You Call it Being a Professional; Some of Us Call it Being an A$$hat

March 30, 2008

There is a great deal of discussion going on this week about librarianship as a profession and the differences between those of us working in libraries who have an MLS versus those who do not and the type of work we do and deprofessionalization or devaluing of the library degree, and yadda, yadda, yadda. I will defer to Rachel’s two posts for a great analysis of much of the debate surrounding this topic and why people feel the way they do. I agree wholeheartedly with Rachel’s and Meredith’s thoughts on this topic and I think Dorothea makes some excellent observations and offers some interesting points for further discussion. My two cents in this whole discussion is: Welcome to my and my staff’s (both current and former) world.

For the most part I am going to take myself as an example out of this, but before doing so let me put this out there, you want a nice, healthy dose of being made to feel second class by colleagues – be a circulation librarian for a week at someplace other than MPOW who thankfully get it. I have written about this before, so moving right along…

Rachel posted a sample of some of the comments left on her post by para-professional staff:

* “My entree into the world of library work made me want to turn tail and run, not become a librarian: the issue of who is “real” and who is not is way too reoccurring on list serves like lm_net.” – Sarah Zoe
* “Having been on the “them” side of an us vs. them argument for a while now, I also feel apprehensive about joining the degreed population. The condescension with which some people refer to those in my position is enough to make me feel ill. I joined publib for a few months last year and ended my subscription after I had a nightmare that degreed librarians were attacking a fellow technician and me while we hid in a car. The librarians smashed themselves up against the windows of the car, clawing at the glass to get at us.” – Jamie
* “As someone with a college degree but not a MLS, I am not treated with the same degree of respect by other ‘true librarians’ although I perform many of the same jobs.” – Judy Tsujioka
* “In terms of treatment on the job, it is intimidating to be in this position, be specifically called an LTA because it’s blasphemous to call me a librarian (!) and not be valued for my ideas. Certain tasks aren’t given to me because I don’t have a degree, though I certainly could do them and have the time to do them. It’s unfair and I’m tired of these two spheres in the library world never crossing over. It does nothing for the profession as a whole. I’m not asking to be put on reference alone or anything, but simply to be respected for what I do despite my lack of a degree. Furthermore, I hate being reminded that I am ‘not there’ yet. I’m doing the best I can, with the finances and time that I have.” – JP
* “In the olden days, whenever I expressed an opinion in front of a “librarian,” I would be asked, “Where did you get your MLS?” This was code for, “Do you have permission to speak?” I would answer that I was a mere school librarian, so all I had were bachelor’s degrees in math and English, a teaching credential, and a library credential — all obtained in the early 1970s. When I got around to enrolling in the MLS program, in the 1990s, I discovered that my articles were on the required reading list. I asked the professor, “Is this guy any good?” After a few moments of praise, he paused (quick fellow) and asked, “What did you say your name was?” And then, “Why are you taking this class? You could teach it.” I replied that I was taking the class so that degreed folks would take me seriously.” – Richard Moore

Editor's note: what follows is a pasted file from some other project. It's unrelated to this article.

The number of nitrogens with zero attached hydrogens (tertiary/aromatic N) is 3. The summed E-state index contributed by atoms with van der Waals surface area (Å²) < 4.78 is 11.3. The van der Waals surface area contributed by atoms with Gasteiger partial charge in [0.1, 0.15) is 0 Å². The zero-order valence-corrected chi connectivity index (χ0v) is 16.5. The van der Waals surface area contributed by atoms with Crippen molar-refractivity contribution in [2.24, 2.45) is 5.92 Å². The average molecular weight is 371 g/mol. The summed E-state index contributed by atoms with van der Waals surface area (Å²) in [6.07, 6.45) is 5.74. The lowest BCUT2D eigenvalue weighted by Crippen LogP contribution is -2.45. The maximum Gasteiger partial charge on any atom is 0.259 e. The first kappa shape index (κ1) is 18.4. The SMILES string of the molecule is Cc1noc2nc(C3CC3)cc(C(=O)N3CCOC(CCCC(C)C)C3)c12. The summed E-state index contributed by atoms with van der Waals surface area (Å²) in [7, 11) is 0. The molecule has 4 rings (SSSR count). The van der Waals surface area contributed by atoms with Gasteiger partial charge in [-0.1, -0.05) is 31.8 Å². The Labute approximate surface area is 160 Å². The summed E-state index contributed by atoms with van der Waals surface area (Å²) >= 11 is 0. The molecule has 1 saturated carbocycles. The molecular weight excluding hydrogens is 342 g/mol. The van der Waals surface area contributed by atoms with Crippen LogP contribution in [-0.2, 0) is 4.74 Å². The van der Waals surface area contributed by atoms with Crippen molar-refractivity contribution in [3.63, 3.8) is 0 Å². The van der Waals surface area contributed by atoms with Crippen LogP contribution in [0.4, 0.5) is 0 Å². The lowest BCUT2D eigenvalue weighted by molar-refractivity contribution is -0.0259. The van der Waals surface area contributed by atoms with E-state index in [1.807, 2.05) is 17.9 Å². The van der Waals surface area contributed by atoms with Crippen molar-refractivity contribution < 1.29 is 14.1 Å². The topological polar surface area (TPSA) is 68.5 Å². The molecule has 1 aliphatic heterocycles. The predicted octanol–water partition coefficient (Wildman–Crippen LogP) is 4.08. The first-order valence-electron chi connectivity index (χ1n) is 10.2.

* “I was astounded when, a few months back, I discovered that I couldn’t get class credit for completing a real-life project at my own library because…. dum-de-DUM… my professor did not consider my director a real librarian. This instructor required all projects to be conducted with the partnership of an MLS-degreed librarian” – what’s in a name?

Do I need to say that this makes me angry, frustrated, disheartened and plain sick? Well, I just did. I have been thinking about this issue of “deprofessionalization.” To quote David Rothman on Uncontrolled Vocabulary last week, I also think the term is a whole “lot of bullshit.”

You wanna know who is devaluing our profession? We are.

Every time a librarian says or does something that makes a non-MLS library employee feel like a second class citizen the profession and the degree loses its value. Every support staff person who is treated badly is one more person who thinks librarians are jerks and that having an MLS means you are better than those who don’t. Every MLS student whose opinion is not valued because they have yet to graduate is one more MLS student who is doubting that this was the right career choice and wondering if the time and money is well spent.

I have to keep reminding myself that just because a person has a professional degree doesn’t mean they act professionally. Respect is earned; not demanded or given freely. Common courtesy goes a long way and treating people differently based on the type of degree they do or do not have is ridiculous. When did it become all about us and not about serving our patrons?

I found some of the comments made by librarians on Rachel’s posts quite embarrassing.

I’m talking like hide my MLS embarrassing.

Hope I never work with you embarrassing.

At MPOW we ask a hell of a lot from our staff. They do work that is being done by librarians at other organizations and they do a damn good job. The day I think I am better or more qualified or my opinion means more than theirs is the day someone better tell me to quit because I am overcome with bitterness. We should be encouraging our coworkers to consider getting an MLS. We should be actively engaging in discussion and listening to their input and ideas. Valuing all opinions – degreed or not.